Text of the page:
In securitisation transactions, the originator of the securitised assets typically provides for a wide range of undertakings and covenants. These can be categorised as follows:

  • positive covenants: compliance with laws and agreements, taxes, licenses, etc;
  • information undertakings: accounts, servicer reports, litigation, material adverse events, etc;
  • financial covenants, either in respect of the originator or the performance of the securitised assets (default ratio, dilutions, loss horizon, etc); and
  • negative covenants: no merger, no security, no financial indebtedness, etc.

Failure to comply with these covenants and undertakings could lead to the occurrence of an event of default or an amortisation event (subject to qualifiers and grace periods) and, if relevant, to the triggering of certain contractually agreed indemnities.

As usual in securitisation transactions, the servicer of the securitised assets is often the originator of the assets, as appointed under specific servicing arrangements entered into between the originator and the SV under the securitisation transaction documents. The servicer's obligations are generally as follows:

  • collecting payments from the relevant debtors;
  • enforcing the obligations of the relevant debtors under the underlying contracts;
  • maintaining records in respect of the securitised assets; and
  • generally managing the securitised assets in accordance with the originator's credit and collection policies and in accordance with applicable laws.

The servicer may receive a fee for these services from the issuer (to be paid under the waterfall provisions).

Failure by the servicer to comply with its servicing and other obligations under the servicing agreement may lead to:

  • its removal as servicer (and the appointment of a back-up servicer),
  • the ability for the relevant securitization vehicle to carry out all or part of the 'perfection' actions referred to 5.3 Principal Perfection Provisions, above, and/or
  • if the failures are significant in number or in scope, the occurrence of an event of default (or an amortisation event) under the structure.

Specific servicing provisions apply in the context of securitisation transactions involving SVs. In particular, Article L. 214-172 of the French CMF provides that collection and servicing of the securitised assets may be handled by:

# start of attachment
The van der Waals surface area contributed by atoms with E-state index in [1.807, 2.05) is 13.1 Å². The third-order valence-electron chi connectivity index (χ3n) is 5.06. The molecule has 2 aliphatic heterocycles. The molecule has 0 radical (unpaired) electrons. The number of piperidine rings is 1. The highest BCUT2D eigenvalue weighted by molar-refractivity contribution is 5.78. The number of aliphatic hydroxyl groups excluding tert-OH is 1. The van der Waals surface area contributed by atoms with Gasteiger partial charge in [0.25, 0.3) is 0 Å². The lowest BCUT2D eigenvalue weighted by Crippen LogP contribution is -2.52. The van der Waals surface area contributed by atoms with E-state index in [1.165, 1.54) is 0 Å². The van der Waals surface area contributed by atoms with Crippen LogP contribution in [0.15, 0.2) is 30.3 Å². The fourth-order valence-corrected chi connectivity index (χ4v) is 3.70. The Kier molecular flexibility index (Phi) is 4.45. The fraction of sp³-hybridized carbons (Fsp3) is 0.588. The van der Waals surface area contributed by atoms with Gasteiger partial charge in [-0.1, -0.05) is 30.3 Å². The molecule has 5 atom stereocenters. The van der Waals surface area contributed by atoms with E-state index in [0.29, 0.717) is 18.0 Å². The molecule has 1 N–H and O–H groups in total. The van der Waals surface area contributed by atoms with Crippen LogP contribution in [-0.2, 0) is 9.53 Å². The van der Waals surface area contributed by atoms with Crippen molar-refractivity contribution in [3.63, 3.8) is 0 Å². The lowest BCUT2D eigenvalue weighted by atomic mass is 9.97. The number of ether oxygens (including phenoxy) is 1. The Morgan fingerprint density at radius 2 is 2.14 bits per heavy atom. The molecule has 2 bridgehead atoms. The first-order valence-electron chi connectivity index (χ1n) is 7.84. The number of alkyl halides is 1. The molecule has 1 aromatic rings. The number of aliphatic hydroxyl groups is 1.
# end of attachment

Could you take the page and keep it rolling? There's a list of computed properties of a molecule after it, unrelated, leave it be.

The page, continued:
• the originator thereof;
  • the entity initially in charge of servicing the assets prior to their assignment, in accordance with either a specific arrangement with the management company of the SV or pursuant to the instrument under which the assets arose; or
  • the management company of the SV, acting on behalf of the SV, or by any other entity delegated by the relevant management company for this purpose (to the extent that the relevant debtors are informed of such third-party servicing).

Certain specific regulations, such as those relating to the amicable recovery of receivables by third parties (recouvrement amiable pour le compte de tiers) or paying services (services de paiement), are excluded from the scope of these servicing activities.

Further clarifications are expected to be adopted soon in order to allow duly appointed third-party servicers to act on behalf of management companies of SVs in the context of judicial, bankruptcy or other proceedings, without any restrictions, and to make it clear that such management companies can still act in the name and on behalf of the SVs, without cancelling any power of attorney granted to the third party servicer or informing any third party to that effect.

Typical events of default or amortisation events in a securitisation transaction include, notably:

  • failure to pay interest or principal under the instruments issued by the SV;
  • failure by the SV to comply with its obligations under the transaction documents;
  • misrepresentation under the transaction documents;
  • insolvency; and
  • illegality or termination of transaction documents.

Subject to any agreed grace periods and/or materiality qualifiers, the occurrence of an event of default which is continuing could lead to acceleration of the transaction (whereby the instruments issued become immediately due and payable) and, if relevant, to the initiation of the amortisation phase and enforcement of related security.

The scope of indemnities to be set forth in a securitisation transaction will be negotiated and agreed upon on a case-by-case basis, depending on the features of the transaction and quality of the portfolio of securitised assets.